Editor’s Note: NGI’s Mexico Gas Price Index, a leader tracking Mexico natural gas market reform, is offering the following question-and-answer (Q&A) column as part of a regular interview series with experts in the Mexican natural gas market.

This 12th Q&A in the series is with James Delano, vice president of Atco Structures & Logistics, government and community relations since 2017. Delano served previously as the Atco Mexico managing director from 2014-2017 and oversaw the Canadian company’s entrance into the country after winning rights in 2014 from the Comisión Federal de Electricidad (CFE) to construct a natural gas pipeline near the town of Tula. The project is one of the seven natural gas pipelines now stalled in Mexico.

Delano holds a bachelor’s degree from Case Western Reserve University in Ohio, where he studied accounting and business management. He has been with Atco since 2005, both in Calgary and Mexico.

NGI: The biggest story in the Mexican natural gas industry of late has been the stalled pipeline projects. What is the current state of the Atco pipeline that was under construction in Tula?

Delano: Even though my role has changed some at Atco, I continue to seek and fight for a way to resolve the situation we are in, which is the natural gas pipeline that is stalled. That hasn’t changed in some time now. 

What we have continued to do, during the previous and current administrations, is to try to resolve the issue through the support of highest ranking members of the government, as well as the ministers and officials of all possible government offices involved in developing infrastructure in the country. We understand and are convinced that we need the support of people in important positions within the government to advance and move forward with the project.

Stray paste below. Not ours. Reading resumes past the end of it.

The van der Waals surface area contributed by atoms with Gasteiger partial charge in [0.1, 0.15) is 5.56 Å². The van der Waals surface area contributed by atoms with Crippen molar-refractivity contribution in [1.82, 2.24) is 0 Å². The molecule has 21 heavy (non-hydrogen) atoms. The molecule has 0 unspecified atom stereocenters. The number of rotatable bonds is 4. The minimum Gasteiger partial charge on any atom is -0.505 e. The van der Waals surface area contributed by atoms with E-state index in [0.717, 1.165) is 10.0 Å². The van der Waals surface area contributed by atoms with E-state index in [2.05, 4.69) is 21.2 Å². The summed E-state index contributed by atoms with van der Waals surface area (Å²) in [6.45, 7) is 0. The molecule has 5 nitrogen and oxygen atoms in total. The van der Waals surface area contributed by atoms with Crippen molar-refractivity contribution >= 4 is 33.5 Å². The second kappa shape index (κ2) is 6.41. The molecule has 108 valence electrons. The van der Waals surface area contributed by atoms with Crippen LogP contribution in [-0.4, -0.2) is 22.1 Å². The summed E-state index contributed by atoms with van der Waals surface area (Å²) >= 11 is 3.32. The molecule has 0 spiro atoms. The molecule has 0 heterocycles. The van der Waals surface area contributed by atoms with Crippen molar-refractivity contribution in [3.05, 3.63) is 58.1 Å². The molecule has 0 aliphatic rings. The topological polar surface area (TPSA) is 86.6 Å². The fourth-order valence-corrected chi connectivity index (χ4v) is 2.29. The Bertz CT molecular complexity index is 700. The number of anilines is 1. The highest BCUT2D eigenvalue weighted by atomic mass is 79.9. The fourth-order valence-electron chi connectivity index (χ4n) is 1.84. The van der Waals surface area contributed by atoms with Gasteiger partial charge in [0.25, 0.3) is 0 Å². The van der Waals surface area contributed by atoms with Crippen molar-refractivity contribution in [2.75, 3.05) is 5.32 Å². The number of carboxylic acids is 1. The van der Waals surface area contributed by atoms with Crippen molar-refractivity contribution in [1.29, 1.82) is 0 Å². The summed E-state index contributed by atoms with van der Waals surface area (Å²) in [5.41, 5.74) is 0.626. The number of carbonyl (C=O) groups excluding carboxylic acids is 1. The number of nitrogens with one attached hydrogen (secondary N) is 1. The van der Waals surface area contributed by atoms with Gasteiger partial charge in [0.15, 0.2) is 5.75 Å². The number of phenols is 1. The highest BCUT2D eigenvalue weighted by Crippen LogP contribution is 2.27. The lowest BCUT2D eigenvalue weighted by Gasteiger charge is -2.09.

The project is quite simple really: Construct a 17-kilometer natural gas pipeline from point A to point B. That’s our job. The difficulty that we have encountered, basically, is a group of people that doesn’t want us to continue to develop the project, and they have found a way to stall the construction, through legal measures and have issued injunctions. As a result of these injunctions, known as amparos, which prohibit us from continuance of construction, we are stalled and can’t build a centimeter more.

NGI: What has the company done to resolve these legal injunctions?

Delano: We have sought to resolve the issue in two ways. One is legally, following the process in detail. That is the route we continue to follow as Mexican law indicates.

The other path to attempt to resolve the problem is through support from political channels, to meet with congressmen and women, governors and people in government ministries at the highest levels, such as the Ministry of the Interior, Ministry of Foreign Relations, Economy Ministry, Energy Ministry, the Development Ministry, known as Sedatu, and even the [state power company] CFE, in hopes of receiving their support to continue advancing the project.